Scripted Responses During Debate with Greg Krikorian Fail to Defend Gatto’s Weak Record on Job Creation and Education
Los Angeles, CA 26 October 2012 – After dodging several debates, including one hosted by the Glendale Association of REALTORS earlier this month, State Assemblyman Mike Gatto may now be regretting his decision to attend the Glendale Candidate Forum on Thursday evening. During the debate hosted by the League of Women Voters and Glendale Homeowners Coordinating Council, several onlookers noticed Mike Gatto scrambling to read directly from a pre-written script. Even with crafted responses, Mike Gatto provided vacuous explanations regarding his failure to create jobs, reinvest in education, or run a campaign without accepting special interest money, including receiving $75,000 from Indian gaming casinos. On the other hand, Greg Krikorian offered specifics on his various achievements on the Glendale School Board; including Innovative ideas to save money and generate new revenue streams such as piggy back purchasing with other districts to purchase in greater bulk and save money, establishing a working relationship with FilmL.A. to use school sites for movie shoots to generate revenue, and establishing the Glendale Education Foundation to create a partnership between the private sector and public schools.
When it came to education, Mike Gatto referred to the importance of education funding as an initiative “pet project” by “special interests”, while at the same time, touting his voodoo education credentials by claiming he authored and passed legislation that in reality, never reached the Governor’s desk. A bill such as ACA 6, which Gatto explicitly claimed he authored and passed into law, not only failed to pass the legislature, it also contradicts the very essence of Proposition 98; a measure that provides 40% of the general fund budget for education in California. After offering a scripted statement on education, Gatto continued to dodge the truth when his opponent, Greg Krikorian, pointed out the fact that Mike Gatto helped cut $230 million from funding to community colleges (Gatto also raised the cost of education by $10 dollars per semester for community college students – ABX1-32), cut $650 million from the CSU/UC system, and cut $700 million from K-12 education, all while increasing overall state spending by 5%.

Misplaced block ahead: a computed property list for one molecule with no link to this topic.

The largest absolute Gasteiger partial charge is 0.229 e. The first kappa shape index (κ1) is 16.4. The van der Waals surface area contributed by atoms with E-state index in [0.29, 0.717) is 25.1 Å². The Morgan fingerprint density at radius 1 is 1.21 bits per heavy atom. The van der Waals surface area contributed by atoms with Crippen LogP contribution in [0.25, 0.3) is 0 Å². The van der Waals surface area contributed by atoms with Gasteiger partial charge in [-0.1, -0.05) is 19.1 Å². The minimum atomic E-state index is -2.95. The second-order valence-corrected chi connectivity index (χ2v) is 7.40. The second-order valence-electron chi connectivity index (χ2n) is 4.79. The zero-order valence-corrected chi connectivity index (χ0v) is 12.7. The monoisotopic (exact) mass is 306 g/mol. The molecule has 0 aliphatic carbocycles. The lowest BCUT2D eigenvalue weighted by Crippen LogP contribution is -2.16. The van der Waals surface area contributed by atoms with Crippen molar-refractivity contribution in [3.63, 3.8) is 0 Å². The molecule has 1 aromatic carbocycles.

Other scripted responses, including Gatto’s defense of his poor record on job creation and small businesses, included porous claims of authoring and passing legislation such as AB 49, which not only failed to streamline the development process for businesses—it was never even passed into law. Once again, Gatto didn’t mention the fact that AB 49 (as well as AB 1500 – Corporation Taxes), like most of the bills the Assemblyman touted during the debate, never made it to the Governor’s desk and certainly did not pass into law. At one point during the debate, Gatto seemed agitated when Krikorian identified the Assemblyman’s failed record on job creation when he pointed out 16 job killer bills passed by Mike Gatto, as identified by the Cal-Chamber, which subsequently gave Gatto an F rating on his record to pass business-friendly legislation. Gatto also failed to provide details on how he planned to bring business back to California. In 2011, 254 businesses left California due to overly burdensome regulations proposed and voted for by Mike Gatto. Gatto’s direct impact on the employment base of the 43rd District is reflected in the fact that under his watch, only two of 23 TV dramas will be filmed in L.A. County next year.